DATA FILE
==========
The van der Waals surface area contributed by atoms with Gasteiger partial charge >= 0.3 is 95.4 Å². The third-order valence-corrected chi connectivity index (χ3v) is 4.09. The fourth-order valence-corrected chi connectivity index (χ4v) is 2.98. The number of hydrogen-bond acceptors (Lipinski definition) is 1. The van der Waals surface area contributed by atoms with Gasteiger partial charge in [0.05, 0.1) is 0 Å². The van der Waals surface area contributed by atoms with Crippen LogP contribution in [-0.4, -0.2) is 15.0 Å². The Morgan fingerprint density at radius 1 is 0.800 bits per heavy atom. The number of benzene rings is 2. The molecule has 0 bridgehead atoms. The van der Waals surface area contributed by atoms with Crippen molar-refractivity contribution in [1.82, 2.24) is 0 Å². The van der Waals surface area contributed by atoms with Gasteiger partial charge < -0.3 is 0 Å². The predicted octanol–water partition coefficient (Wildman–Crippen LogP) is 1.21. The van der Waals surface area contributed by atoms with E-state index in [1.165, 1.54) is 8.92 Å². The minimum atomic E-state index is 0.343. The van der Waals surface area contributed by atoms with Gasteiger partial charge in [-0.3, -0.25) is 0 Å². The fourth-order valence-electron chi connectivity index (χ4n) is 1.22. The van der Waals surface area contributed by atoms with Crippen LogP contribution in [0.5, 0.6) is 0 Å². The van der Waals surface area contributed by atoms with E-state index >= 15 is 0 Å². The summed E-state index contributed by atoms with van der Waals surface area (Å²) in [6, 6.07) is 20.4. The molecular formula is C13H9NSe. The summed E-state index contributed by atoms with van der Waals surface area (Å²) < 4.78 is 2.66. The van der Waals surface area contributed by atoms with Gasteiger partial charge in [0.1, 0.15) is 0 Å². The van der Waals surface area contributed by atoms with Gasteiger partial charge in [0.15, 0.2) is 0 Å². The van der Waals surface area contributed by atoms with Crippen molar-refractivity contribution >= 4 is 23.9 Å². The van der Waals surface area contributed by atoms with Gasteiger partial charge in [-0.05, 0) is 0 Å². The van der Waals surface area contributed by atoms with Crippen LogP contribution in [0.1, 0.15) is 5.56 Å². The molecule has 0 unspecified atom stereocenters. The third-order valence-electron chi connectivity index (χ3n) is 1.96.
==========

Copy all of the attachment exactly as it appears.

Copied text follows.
The van der Waals surface area contributed by atoms with Gasteiger partial charge >= 0.3 is 95.4 Å². The third-order valence-corrected chi connectivity index (χ3v) is 4.09. The fourth-order valence-corrected chi connectivity index (χ4v) is 2.98. The number of hydrogen-bond acceptors (Lipinski definition) is 1. The van der Waals surface area contributed by atoms with Gasteiger partial charge in [0.05, 0.1) is 0 Å². The van der Waals surface area contributed by atoms with Crippen LogP contribution in [-0.4, -0.2) is 15.0 Å². The Morgan fingerprint density at radius 1 is 0.800 bits per heavy atom. The number of benzene rings is 2. The molecule has 0 bridgehead atoms. The van der Waals surface area contributed by atoms with Crippen molar-refractivity contribution in [1.82, 2.24) is 0 Å². The van der Waals surface area contributed by atoms with Gasteiger partial charge < -0.3 is 0 Å². The predicted octanol–water partition coefficient (Wildman–Crippen LogP) is 1.21. The van der Waals surface area contributed by atoms with E-state index in [1.165, 1.54) is 8.92 Å². The minimum atomic E-state index is 0.343. The van der Waals surface area contributed by atoms with Gasteiger partial charge in [-0.3, -0.25) is 0 Å². The fourth-order valence-electron chi connectivity index (χ4n) is 1.22. The van der Waals surface area contributed by atoms with Crippen LogP contribution in [0.5, 0.6) is 0 Å². The van der Waals surface area contributed by atoms with E-state index >= 15 is 0 Å². The summed E-state index contributed by atoms with van der Waals surface area (Å²) in [6, 6.07) is 20.4. The molecular formula is C13H9NSe. The summed E-state index contributed by atoms with van der Waals surface area (Å²) < 4.78 is 2.66. The van der Waals surface area contributed by atoms with Gasteiger partial charge in [0.1, 0.15) is 0 Å². The van der Waals surface area contributed by atoms with Gasteiger partial charge in [0.15, 0.2) is 0 Å². The van der Waals surface area contributed by atoms with Crippen molar-refractivity contribution >= 4 is 23.9 Å². The van der Waals surface area contributed by atoms with Gasteiger partial charge in [-0.05, 0) is 0 Å². The van der Waals surface area contributed by atoms with Crippen LogP contribution in [0.1, 0.15) is 5.56 Å². The molecule has 0 unspecified atom stereocenters. The third-order valence-electron chi connectivity index (χ3n) is 1.96.